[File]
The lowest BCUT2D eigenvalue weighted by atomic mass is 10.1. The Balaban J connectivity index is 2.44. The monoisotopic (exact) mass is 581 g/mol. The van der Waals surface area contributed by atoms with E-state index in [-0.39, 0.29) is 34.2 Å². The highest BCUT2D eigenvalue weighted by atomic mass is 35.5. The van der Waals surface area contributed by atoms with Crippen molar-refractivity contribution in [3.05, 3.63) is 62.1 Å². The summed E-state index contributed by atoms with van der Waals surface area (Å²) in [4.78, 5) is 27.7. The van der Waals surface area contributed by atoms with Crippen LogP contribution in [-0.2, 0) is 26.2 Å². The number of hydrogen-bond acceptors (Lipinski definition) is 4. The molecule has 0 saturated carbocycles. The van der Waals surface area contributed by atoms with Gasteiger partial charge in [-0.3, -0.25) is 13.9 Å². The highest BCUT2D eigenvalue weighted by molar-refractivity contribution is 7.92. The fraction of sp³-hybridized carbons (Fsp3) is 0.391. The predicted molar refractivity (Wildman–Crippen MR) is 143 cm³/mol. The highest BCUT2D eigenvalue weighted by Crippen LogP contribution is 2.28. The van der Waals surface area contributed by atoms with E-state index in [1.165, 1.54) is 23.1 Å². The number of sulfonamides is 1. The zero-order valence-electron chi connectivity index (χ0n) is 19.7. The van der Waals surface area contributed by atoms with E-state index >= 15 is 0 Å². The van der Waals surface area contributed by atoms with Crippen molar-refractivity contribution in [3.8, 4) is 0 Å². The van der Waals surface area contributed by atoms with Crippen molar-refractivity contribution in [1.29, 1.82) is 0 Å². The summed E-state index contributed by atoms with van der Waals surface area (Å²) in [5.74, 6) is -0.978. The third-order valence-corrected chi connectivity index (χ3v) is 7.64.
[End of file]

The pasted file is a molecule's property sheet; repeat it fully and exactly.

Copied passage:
The lowest BCUT2D eigenvalue weighted by atomic mass is 10.1. The Balaban J connectivity index is 2.44. The monoisotopic (exact) mass is 581 g/mol. The van der Waals surface area contributed by atoms with E-state index in [-0.39, 0.29) is 34.2 Å². The highest BCUT2D eigenvalue weighted by atomic mass is 35.5. The van der Waals surface area contributed by atoms with Crippen molar-refractivity contribution in [3.05, 3.63) is 62.1 Å². The summed E-state index contributed by atoms with van der Waals surface area (Å²) in [4.78, 5) is 27.7. The van der Waals surface area contributed by atoms with Crippen LogP contribution in [-0.2, 0) is 26.2 Å². The number of hydrogen-bond acceptors (Lipinski definition) is 4. The molecule has 0 saturated carbocycles. The van der Waals surface area contributed by atoms with Gasteiger partial charge in [-0.3, -0.25) is 13.9 Å². The highest BCUT2D eigenvalue weighted by molar-refractivity contribution is 7.92. The fraction of sp³-hybridized carbons (Fsp3) is 0.391. The predicted molar refractivity (Wildman–Crippen MR) is 143 cm³/mol. The highest BCUT2D eigenvalue weighted by Crippen LogP contribution is 2.28. The van der Waals surface area contributed by atoms with E-state index in [1.165, 1.54) is 23.1 Å². The number of sulfonamides is 1. The zero-order valence-electron chi connectivity index (χ0n) is 19.7. The van der Waals surface area contributed by atoms with E-state index >= 15 is 0 Å². The van der Waals surface area contributed by atoms with Crippen molar-refractivity contribution in [3.8, 4) is 0 Å². The van der Waals surface area contributed by atoms with Crippen molar-refractivity contribution in [1.29, 1.82) is 0 Å². The summed E-state index contributed by atoms with van der Waals surface area (Å²) in [5.74, 6) is -0.978. The third-order valence-corrected chi connectivity index (χ3v) is 7.64.